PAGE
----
SAN JOSE, Calif.—Decades after civil-rights leader Cesar Chavez began fighting for farmworkers here in Mayfair, Latino immigrants still struggle to achieve the American Dream.
Cesar Chavez Elementary School is among the lowest-performing schools in California. In 2012, one of every three children there could not read by the third grade. It’s the only elementary school in the working-class neighborhood of Mayfair, where Mexican farmworkers settled long before the Silicon Valley tech boom. Today, the community is home to landscapers, restaurant workers, and house-cleaners.
Parents are starting to see early-childhood literacy as the way to break the cycle of poverty in their neighborhood. Somos Mayfair, a nonprofit community organization, has trained about two dozen residents to be neighborhood “promotores,” knocking on doors and encouraging parents to fill in where the public school system doesn’t. This month, those parents organized the neighborhood’s first reading circles—one at a local park and another in someone’s driveway. The campaign is called En Nuestras Manos (In Our Hands).
Most children in Mayfair speak English as a second language and don’t have access to a library, so it’s important to make sure they don’t start kindergarten behind everyone else, says Camille Llanes-Fontanilla, executive director of Somos Mayfair.
“We are trying to create an alternative space that our current public education system is not addressing,” she says. “Which is why we call this En Nuestras Manos, because it’s in our hands as a community.”
National Journal recently visited Silicon Valley to see how immigration and technology have transformed the San Jose area. In the coming weeks, Next America will publish a series of stories about the people who are finding their place in America’s wealthiest region.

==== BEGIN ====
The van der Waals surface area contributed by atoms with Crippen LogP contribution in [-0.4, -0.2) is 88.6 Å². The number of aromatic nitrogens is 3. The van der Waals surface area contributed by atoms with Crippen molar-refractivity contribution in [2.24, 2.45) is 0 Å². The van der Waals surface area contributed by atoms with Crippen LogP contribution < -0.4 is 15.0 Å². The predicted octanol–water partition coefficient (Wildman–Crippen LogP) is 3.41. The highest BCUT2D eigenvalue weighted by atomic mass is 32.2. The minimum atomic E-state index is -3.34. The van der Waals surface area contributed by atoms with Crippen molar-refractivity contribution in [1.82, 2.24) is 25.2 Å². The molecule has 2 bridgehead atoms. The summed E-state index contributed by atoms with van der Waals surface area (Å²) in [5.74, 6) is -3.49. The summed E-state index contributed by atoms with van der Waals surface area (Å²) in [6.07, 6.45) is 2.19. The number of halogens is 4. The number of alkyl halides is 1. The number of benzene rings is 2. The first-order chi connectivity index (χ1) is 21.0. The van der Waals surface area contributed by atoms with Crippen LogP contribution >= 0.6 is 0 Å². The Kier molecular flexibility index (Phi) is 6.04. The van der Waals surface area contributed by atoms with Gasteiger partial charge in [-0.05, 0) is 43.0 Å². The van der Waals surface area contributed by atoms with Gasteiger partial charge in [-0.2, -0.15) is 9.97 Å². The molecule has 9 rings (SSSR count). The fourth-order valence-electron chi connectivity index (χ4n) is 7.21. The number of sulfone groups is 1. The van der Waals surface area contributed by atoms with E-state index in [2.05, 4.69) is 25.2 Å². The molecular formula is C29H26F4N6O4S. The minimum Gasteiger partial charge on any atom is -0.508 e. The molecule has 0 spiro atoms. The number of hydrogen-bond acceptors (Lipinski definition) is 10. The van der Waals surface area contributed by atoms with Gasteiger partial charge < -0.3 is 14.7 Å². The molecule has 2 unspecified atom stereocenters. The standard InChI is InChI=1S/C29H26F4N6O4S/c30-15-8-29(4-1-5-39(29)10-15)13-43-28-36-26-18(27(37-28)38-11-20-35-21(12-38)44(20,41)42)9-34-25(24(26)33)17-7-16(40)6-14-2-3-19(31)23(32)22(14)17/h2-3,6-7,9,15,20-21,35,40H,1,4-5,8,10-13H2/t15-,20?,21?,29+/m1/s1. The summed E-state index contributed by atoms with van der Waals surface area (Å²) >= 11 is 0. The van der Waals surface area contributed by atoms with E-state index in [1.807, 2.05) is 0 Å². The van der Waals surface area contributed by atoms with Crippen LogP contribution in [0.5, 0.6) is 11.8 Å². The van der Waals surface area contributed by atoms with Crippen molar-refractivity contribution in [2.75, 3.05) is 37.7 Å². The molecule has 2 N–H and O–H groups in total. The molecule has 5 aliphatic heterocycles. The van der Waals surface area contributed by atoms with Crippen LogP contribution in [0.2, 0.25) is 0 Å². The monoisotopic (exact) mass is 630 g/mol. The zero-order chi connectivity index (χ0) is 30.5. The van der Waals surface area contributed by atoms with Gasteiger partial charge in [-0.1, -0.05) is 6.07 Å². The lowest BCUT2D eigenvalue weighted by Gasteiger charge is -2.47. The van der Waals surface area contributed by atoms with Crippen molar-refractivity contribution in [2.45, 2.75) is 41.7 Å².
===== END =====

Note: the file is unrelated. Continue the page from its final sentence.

What We're Following See More »
The Senate bill "would increase the number of people without health insurance by 22 million by 2026, a figure that is only slightly lower than the 23 million more uninsured that the House version would create. Next year, 15 million more people would be uninsured compared with current law...The legislation would decrease federal deficits by a total of $321 billion over a decade."
"Ending one the most turbulent tenures of a Washington-based ambassador in recent memory, the Kremlin has decided to recall Ambassador to the United States Sergey Kislyak, three individuals familiar with the decision told BuzzFeed News. The decision to bring Kislyak back to Russia rather than appoint him to a senior position at the United Nations in New York, as several outlets previously reported, comes amid investigations by the FBI and Congress into the 66-year-old diplomat’s contacts with President Donald Trump’s top aides during the 2016 presidential campaign."
"One month before Election Day, Jared Kushner’s real estate company finalized a $285 million loan as part of a refinancing package for its property near Times Square in Manhattan. The loan came at a critical moment. Kushner was playing a key role in the presidential campaign of his father-in-law, Donald Trump. The lender, Deutsche Bank, was negotiating to settle a federal mortgage fraud case and charges from New York state regulators that it aided a possible Russian money-laundering scheme."